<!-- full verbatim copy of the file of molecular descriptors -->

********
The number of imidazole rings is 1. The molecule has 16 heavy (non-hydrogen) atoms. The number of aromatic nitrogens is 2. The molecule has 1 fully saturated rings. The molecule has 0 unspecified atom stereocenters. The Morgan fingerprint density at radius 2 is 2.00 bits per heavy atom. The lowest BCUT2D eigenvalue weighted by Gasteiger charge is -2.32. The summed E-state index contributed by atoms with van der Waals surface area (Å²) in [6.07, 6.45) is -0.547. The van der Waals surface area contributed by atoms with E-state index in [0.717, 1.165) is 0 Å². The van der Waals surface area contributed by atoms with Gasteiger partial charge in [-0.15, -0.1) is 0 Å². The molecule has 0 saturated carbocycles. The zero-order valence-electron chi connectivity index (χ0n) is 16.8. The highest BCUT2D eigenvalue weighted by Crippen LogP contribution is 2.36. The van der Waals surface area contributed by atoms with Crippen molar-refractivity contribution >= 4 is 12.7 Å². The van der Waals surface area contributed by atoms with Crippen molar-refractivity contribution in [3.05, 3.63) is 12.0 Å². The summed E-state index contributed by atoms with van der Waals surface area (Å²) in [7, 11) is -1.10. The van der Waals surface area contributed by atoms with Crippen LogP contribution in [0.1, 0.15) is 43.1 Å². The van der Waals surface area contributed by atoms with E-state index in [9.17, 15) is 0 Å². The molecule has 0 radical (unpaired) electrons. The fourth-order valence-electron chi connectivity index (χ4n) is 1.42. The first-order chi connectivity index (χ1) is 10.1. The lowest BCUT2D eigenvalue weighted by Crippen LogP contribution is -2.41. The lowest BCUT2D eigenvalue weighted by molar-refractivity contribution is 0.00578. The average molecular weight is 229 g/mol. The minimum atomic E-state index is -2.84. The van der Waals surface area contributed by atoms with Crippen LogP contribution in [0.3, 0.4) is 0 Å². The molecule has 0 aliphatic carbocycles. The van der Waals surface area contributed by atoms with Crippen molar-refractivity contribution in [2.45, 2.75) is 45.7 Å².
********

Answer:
The number of imidazole rings is 1. The molecule has 16 heavy (non-hydrogen) atoms. The number of aromatic nitrogens is 2. The molecule has 1 fully saturated rings. The molecule has 0 unspecified atom stereocenters. The Morgan fingerprint density at radius 2 is 2.00 bits per heavy atom. The lowest BCUT2D eigenvalue weighted by Gasteiger charge is -2.32. The summed E-state index contributed by atoms with van der Waals surface area (Å²) in [6.07, 6.45) is -0.547. The van der Waals surface area contributed by atoms with E-state index in [0.717, 1.165) is 0 Å². The van der Waals surface area contributed by atoms with Gasteiger partial charge in [-0.15, -0.1) is 0 Å². The molecule has 0 saturated carbocycles. The zero-order valence-electron chi connectivity index (χ0n) is 16.8. The highest BCUT2D eigenvalue weighted by Crippen LogP contribution is 2.36. The van der Waals surface area contributed by atoms with Crippen molar-refractivity contribution >= 4 is 12.7 Å². The van der Waals surface area contributed by atoms with Crippen molar-refractivity contribution in [3.05, 3.63) is 12.0 Å². The summed E-state index contributed by atoms with van der Waals surface area (Å²) in [7, 11) is -1.10. The van der Waals surface area contributed by atoms with Crippen LogP contribution in [0.1, 0.15) is 43.1 Å². The van der Waals surface area contributed by atoms with E-state index in [9.17, 15) is 0 Å². The molecule has 0 radical (unpaired) electrons. The fourth-order valence-electron chi connectivity index (χ4n) is 1.42. The first-order chi connectivity index (χ1) is 10.1. The lowest BCUT2D eigenvalue weighted by Crippen LogP contribution is -2.41. The lowest BCUT2D eigenvalue weighted by molar-refractivity contribution is 0.00578. The average molecular weight is 229 g/mol. The minimum atomic E-state index is -2.84. The van der Waals surface area contributed by atoms with Crippen LogP contribution in [0.3, 0.4) is 0 Å². The molecule has 0 aliphatic carbocycles. The van der Waals surface area contributed by atoms with Crippen molar-refractivity contribution in [2.45, 2.75) is 45.7 Å².